Hedge fund Chenavari Capital has raised more than $200m for a new listed vehicle to help European banks reduce their regulatory capital requirements by transferring risks off their balance sheets. |
The Chenavari Capital Solutions fund, which will be floated in London, will allow banks to apportion losses against pools of problem or complex assets – including UK mortgages and German corporate loans – to Chenavari in return for sizeable premiums.
Interest in such regulatory capital relief transactions – which critics say are in danger of recreating the kind of opaque, off balance sheet risks that caused the 2008 financial crisis – has been growing strongly. Chenavari is expected to unveil details of the flotation, advised by Dexion Capital, on Wednesday.
“We have been doing a lot of transactions in the last 18 months,” Loic Fery, Chenavari’s chief executive told the Financial Times. “There has been huge balance sheet inflation for European banks – the deleveraging requirements are particularly large.”
Chenavari already has about $1bn engaged in regulatory capital relief strategies open to private investors.
“If we want to be able to capture the opportunity set fully we need to raise more capital and the only way to do that is to diversify our investor base,” Mr Fery said.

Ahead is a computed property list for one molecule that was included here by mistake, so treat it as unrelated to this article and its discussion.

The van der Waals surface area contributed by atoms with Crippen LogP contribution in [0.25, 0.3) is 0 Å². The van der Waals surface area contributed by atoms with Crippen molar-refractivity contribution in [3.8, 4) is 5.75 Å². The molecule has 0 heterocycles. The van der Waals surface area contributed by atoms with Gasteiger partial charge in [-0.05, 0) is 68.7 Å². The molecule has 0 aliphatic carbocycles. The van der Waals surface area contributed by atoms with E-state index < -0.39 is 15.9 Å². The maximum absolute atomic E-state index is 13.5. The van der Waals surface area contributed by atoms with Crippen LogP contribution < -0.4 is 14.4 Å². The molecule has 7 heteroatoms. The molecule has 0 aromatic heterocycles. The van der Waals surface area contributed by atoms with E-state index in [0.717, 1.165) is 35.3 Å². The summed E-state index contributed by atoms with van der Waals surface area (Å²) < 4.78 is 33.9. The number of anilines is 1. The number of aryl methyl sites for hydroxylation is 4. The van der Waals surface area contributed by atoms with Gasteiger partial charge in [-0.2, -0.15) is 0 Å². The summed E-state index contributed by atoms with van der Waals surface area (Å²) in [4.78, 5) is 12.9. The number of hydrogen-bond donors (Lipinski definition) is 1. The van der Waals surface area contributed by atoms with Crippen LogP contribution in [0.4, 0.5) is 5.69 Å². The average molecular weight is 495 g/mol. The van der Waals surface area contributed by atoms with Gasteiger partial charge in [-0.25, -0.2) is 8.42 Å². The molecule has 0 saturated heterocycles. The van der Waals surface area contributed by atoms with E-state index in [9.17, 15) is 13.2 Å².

Chenavari’s existing European Regulatory Capital fund, launched in 2011, made a 37 per cent return last year, beating the average hedge fund return of just 6.3 per cent.
Mr Fery said capital relief transactions benefit all concerned.
“Every single transaction we do where there is a layering of risk or a risk transfer, the bank will have to seek a priori approval for that from the regulator,” he said. “Is it better that risk stays in a 20 times levered, systemically important institution or is it better that the risk sits in a non-levered fund or investment vehicle?”
In a typical transaction, Chenavari enters into a derivative arrangement with a bank exposing the fund to a second-loss tranche of credit risk: the bank remains on the hook to absorb the first 5 per cent of losses, for example, but Chenavari agrees to absorb the next 10 per cent.
With such an arrangement a bank can cut the amount of capital regulators require it to have set aside in reserve and deploy it elsewhere, such as in new lending activities.
Chenavari’s new listed vehicle will target an annual return of 12 per cent, to be distributed to investors through share dividends.
Other prominent investors that have sought to take advantage of capital relief trades include Christofferson Robb & Co – which aimed to raise $800m for a new fund in 2010, even attracting a $100m investment from the World Bank – hedge fund Cheyne Capital and Axa Investment Managers.
Find out more about Cheyne Capital.
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